Wait for the crash. For a lot of people, it's coming.


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I'm ba-a-a-a-a-ack.

This is going to be a purely audio/visual/multimedia blog, however, meaning that reading it will be like watching someone learn a new language ... perhaps painfully so.

Frankly, a little common sense should suffice. If you're going to blog about your work -- either use a pseudonym (and hope your writing and not your name gets you attention)-- or generalize it so much that neither your company nor your readers (and assume your company's customers, from pleased to angry read your blog) would have much to vent about.

Jeff Freeman screwed the pooch with his "Shenanigans" blog -- he blogged about his role -- with a lot of specifics, for this sort of thing, in the most controversial SWG design decision of them all -- and that's saying a lot.

People paid attention. People wanted him to explain himself.

Koster doesn't have that problem -- he stays very general and theoretically, and ignores -- or shuts down -- anyone trying to tie it to current controversies. He only talks specifics about old decisions and experiences, or other people's current works.

He erased his first post -- rather than explain it -- and then got pissy when people compared his views on "complexity" with the design he claimed so much credit for.

You post to a blog, the public reads it. You're a well known designer, your customers will read it. He was a fool to think otherwise.

But I think his real problem is simply that the things he wrote made him one of the faces for unpopular change, and his blog -- designed for open and honest communication -- accidentally communicated a few facts he didn't want known by the unwashed masses.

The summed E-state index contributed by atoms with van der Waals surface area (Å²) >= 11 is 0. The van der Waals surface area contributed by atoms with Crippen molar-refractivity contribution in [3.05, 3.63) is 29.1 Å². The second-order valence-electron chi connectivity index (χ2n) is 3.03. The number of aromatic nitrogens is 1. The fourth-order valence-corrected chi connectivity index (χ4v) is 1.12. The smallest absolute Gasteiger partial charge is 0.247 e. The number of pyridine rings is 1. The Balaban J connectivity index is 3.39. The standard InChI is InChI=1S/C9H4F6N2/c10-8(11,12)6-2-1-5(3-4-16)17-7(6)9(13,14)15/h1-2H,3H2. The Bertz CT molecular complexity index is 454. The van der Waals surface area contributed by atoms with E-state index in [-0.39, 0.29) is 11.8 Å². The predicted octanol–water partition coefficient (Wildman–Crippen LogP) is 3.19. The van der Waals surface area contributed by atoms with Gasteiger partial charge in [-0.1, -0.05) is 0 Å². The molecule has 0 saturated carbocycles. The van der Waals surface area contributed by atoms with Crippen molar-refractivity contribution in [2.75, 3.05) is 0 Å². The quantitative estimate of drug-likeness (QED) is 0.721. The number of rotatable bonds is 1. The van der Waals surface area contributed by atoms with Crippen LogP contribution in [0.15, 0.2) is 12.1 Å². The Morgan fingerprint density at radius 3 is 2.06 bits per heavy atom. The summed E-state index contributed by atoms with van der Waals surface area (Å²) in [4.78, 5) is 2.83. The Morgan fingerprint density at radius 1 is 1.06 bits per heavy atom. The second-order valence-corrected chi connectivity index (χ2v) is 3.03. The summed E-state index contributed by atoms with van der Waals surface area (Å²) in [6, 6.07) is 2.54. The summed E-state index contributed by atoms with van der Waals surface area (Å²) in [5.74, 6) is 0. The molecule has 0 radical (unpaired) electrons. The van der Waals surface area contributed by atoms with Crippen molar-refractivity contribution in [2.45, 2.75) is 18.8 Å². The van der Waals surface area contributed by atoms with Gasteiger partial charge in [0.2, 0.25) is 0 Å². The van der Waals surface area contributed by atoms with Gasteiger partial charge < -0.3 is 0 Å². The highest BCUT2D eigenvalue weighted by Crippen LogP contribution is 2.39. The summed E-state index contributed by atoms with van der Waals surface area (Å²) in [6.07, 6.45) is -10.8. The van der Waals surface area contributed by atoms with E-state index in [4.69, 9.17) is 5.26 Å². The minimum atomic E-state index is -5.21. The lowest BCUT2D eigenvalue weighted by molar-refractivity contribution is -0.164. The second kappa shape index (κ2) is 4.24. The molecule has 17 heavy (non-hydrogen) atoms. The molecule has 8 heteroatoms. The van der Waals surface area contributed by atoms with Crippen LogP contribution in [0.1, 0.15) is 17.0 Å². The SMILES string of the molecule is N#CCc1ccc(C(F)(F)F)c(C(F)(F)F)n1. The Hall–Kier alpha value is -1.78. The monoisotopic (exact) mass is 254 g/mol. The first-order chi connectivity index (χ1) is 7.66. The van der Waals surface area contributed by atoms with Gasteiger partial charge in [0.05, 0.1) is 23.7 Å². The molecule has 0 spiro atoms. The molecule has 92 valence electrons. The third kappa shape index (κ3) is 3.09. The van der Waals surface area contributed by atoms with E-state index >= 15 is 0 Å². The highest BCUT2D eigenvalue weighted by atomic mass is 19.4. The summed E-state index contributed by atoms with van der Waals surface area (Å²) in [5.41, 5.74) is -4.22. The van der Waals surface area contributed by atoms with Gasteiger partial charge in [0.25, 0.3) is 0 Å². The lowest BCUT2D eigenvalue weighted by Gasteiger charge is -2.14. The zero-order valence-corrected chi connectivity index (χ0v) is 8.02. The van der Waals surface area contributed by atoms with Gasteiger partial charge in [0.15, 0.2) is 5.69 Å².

Jeff -- whatever his skills -- seems to never have left the amateur designer mindset. Where you design for yourself and what you want, and screw anyone who doesn't like it.

He's a professional now -- there's responsibilities there he's unwilling to accept. Such as designing for your customers, not yourself -- and realizing that your customers WILL call you to task if they're unhappy about something.

And for the record -- I said nothing about his last post either on his blog or on the forums, but I razzed him about his Shenanigans post until he responded on the SWG forums.

I didn't do it because I was angry -- I quit a long time before. I baited him because he was bluntly honest on his blog about where the NGE came from but deceptive and evasive in his official capacity.

I find it insulting to be lied to.

I tend to see blogs as being the natural backlash of too much political correctness.

There will be blood. Folks will talk about their work and lose their jobs over it. The lesson learned is not for the blogger it is for the company.

If a named employee blogs about his work, he is giving his personal honest assessment tempered by the fact that its his name on the article. What the company does that fires the named blogger is creates ten annomimous bloggers who are a great deal harsher in their assessments and a great deal freeier with their information.

The smart blogger will use their name and recognize that with great audience comes great responsibility. A smart company will recognize honest assement of a valued employee is much better for the bottom line than anything an "underground" blogger can give.

Now, all we have to do is wait for society to catch up. Blood will be shed, marters will be created, but like democracy in America it will be worth it in the end.